Tablet - Portrait

Tablet - Landscape


Ludwig van Beethoven

From the writing of his Heiligenstadt Testament in 1802 up to the composition of the "Appassionata" in 1804-1805, Beethoven produced some of his most pivotal works, music that foreshadows and heralds the arrival of what is commonly identified as the "second" period of his creativity. Beethoven, it seemed, had turned inward and begun to produce music only he could fully understand. If he had resigned himself to the futility of his cosmic anger, he also determined to thrust his immense genius in the face of God and Man alike, accepting no limitations upon the magnitude or trajectory of his creativity. It was the Beethoven of these works who unleashed the "Appassionata" Sonata in 1805.

Opening with a dark, enigmatic theme -- one of the most striking curtain-raisers in any of Beethoven's sontatas -- the work abruptly explodes with what some have called shrieks of rage. The work makes immediate, fearsome demands upon the pianist, calling both for percussive handfuls of chords and accompanimental figuration demanding the utmost delicacy. The movement is driven forward with a demonic intensity and a daring harmonic sense; the opening phrase, as one example, is repeated a half-step higher in the second phrase, momentarily shrouding the tonal center in a strange, unsettling ambiguity. Prefiguring the dot-dot-dot-dash motive of the Fifth Symphony among its rhythmic materials, the "Appassionata" unfolds with a volatile, start-and-stop rhythmic scheme that lends it a particular sense of conflict and urgency. In one of the classic examples of Beethoven's organic motivic sense, the second theme of the first movement makes clear reference to the first; while the genesis of its rhythm and contour is obvious, Beethoven here transforms it into a lyrical and yearning if brief moment of respite.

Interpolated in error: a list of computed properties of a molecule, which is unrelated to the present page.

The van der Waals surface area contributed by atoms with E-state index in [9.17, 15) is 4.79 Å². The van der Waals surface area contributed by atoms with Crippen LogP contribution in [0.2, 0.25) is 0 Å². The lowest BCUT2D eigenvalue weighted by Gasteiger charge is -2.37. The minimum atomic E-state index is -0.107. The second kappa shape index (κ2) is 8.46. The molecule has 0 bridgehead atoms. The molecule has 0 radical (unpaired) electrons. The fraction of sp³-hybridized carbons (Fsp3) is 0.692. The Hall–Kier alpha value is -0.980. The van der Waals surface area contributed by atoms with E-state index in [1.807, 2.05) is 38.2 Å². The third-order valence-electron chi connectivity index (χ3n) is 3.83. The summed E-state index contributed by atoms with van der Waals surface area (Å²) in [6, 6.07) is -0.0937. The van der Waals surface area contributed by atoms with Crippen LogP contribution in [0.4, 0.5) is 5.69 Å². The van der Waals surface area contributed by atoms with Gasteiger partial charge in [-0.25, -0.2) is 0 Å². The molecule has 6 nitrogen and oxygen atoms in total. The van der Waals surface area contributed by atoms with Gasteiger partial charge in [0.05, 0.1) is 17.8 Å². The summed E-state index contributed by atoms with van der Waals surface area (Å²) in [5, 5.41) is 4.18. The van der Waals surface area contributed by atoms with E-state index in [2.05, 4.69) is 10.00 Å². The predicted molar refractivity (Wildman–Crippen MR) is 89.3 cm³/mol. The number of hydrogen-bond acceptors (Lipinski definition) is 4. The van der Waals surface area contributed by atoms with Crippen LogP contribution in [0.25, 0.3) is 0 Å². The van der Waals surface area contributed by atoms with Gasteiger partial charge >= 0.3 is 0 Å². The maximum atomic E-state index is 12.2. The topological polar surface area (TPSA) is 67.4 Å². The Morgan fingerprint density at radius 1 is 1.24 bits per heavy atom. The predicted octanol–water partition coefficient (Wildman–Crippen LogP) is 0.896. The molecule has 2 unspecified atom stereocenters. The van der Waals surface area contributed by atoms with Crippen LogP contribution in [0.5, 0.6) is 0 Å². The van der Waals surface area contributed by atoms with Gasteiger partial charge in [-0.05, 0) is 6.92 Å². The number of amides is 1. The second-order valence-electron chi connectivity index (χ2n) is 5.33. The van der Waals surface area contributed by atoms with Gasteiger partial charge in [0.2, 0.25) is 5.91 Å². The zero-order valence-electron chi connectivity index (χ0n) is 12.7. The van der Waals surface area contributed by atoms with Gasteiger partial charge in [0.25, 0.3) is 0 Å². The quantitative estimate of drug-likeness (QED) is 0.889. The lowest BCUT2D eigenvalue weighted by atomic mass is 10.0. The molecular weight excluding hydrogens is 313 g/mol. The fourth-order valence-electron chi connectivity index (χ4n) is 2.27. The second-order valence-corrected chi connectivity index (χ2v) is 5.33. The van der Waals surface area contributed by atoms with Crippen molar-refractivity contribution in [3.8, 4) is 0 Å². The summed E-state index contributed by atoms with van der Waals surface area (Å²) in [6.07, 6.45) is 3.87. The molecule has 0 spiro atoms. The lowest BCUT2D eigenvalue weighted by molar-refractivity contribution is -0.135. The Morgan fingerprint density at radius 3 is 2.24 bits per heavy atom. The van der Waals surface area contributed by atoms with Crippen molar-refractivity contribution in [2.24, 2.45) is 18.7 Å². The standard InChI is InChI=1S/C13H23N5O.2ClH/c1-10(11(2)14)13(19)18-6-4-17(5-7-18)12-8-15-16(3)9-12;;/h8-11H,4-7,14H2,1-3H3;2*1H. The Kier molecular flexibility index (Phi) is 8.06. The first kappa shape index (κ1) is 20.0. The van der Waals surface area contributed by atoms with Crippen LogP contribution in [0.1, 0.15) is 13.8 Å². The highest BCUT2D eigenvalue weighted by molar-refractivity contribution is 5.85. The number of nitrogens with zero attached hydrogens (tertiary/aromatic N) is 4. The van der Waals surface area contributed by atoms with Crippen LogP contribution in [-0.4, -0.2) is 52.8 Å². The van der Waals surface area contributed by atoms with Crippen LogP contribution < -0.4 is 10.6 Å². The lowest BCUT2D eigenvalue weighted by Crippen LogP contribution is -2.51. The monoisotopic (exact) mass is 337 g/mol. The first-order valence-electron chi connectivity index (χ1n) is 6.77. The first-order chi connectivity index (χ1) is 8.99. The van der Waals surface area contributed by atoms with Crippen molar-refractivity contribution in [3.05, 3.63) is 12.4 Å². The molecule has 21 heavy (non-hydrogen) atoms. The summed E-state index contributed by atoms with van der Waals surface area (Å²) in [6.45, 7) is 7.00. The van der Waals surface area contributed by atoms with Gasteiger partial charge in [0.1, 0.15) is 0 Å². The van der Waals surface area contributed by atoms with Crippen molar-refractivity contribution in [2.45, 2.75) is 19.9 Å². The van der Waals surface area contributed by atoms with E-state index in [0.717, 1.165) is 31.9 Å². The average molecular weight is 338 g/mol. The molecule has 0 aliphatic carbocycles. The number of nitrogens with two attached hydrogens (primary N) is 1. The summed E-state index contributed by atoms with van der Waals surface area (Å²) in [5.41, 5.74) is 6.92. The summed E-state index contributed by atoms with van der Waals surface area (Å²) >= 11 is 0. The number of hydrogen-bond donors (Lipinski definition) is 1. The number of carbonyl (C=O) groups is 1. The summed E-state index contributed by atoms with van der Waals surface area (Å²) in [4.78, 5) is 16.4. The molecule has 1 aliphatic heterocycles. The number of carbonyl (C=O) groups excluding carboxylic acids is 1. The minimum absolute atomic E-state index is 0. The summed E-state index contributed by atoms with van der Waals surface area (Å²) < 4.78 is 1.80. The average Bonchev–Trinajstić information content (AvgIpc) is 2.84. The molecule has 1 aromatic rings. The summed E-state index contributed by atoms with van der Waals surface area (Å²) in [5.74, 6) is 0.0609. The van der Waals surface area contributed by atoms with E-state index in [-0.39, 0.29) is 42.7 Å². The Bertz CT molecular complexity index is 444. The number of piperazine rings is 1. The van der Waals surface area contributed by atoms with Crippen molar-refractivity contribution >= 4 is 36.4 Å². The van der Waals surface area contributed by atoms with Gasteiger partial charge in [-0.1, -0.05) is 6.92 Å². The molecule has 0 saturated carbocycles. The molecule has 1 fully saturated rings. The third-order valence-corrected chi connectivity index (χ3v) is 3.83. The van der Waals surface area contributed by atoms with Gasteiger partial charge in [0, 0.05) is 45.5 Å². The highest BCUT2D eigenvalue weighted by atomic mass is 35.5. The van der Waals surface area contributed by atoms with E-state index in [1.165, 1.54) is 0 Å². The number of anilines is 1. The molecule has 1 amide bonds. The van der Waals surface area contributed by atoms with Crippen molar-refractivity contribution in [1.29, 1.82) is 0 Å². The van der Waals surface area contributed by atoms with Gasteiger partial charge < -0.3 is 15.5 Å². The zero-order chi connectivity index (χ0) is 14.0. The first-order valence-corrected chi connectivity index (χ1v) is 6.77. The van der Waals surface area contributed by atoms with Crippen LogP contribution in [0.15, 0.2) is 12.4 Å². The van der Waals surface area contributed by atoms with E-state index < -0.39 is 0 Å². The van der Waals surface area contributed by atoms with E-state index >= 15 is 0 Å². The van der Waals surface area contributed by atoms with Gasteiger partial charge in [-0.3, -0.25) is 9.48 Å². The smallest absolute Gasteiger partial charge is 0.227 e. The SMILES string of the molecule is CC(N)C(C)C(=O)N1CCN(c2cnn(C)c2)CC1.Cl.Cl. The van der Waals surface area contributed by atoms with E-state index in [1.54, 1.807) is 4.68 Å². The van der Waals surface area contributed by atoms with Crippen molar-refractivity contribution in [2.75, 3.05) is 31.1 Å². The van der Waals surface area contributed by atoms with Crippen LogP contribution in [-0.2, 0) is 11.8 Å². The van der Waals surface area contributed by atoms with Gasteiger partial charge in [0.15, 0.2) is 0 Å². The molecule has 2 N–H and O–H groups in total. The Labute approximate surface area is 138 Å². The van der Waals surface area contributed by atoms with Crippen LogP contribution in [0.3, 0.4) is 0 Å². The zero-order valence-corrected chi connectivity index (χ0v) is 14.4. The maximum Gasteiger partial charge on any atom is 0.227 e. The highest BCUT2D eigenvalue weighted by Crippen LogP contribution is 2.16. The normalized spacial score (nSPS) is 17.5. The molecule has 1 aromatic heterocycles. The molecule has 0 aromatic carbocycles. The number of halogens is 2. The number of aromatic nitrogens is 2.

The second movement, a relaxed andante, is a set of variations on a simple, chorale-like theme that retains a shade of the dotted rhythms of the first movement. The variations gradually increase in activity; a sudden reprise of the more sedate original theme and leads without pause to a savage, impassioned finale. Here, Beethoven makes formidable demands upon both instrument (especially the pianos of his own day) and player; the Presto finale is nothing so much as a pounding blur of fury. The sonata's "Appassionata" subtitle is not Beethoven's own; it was first applied by a Hamburg publisher in 1838.

-- Michael Morrison, All Music Guide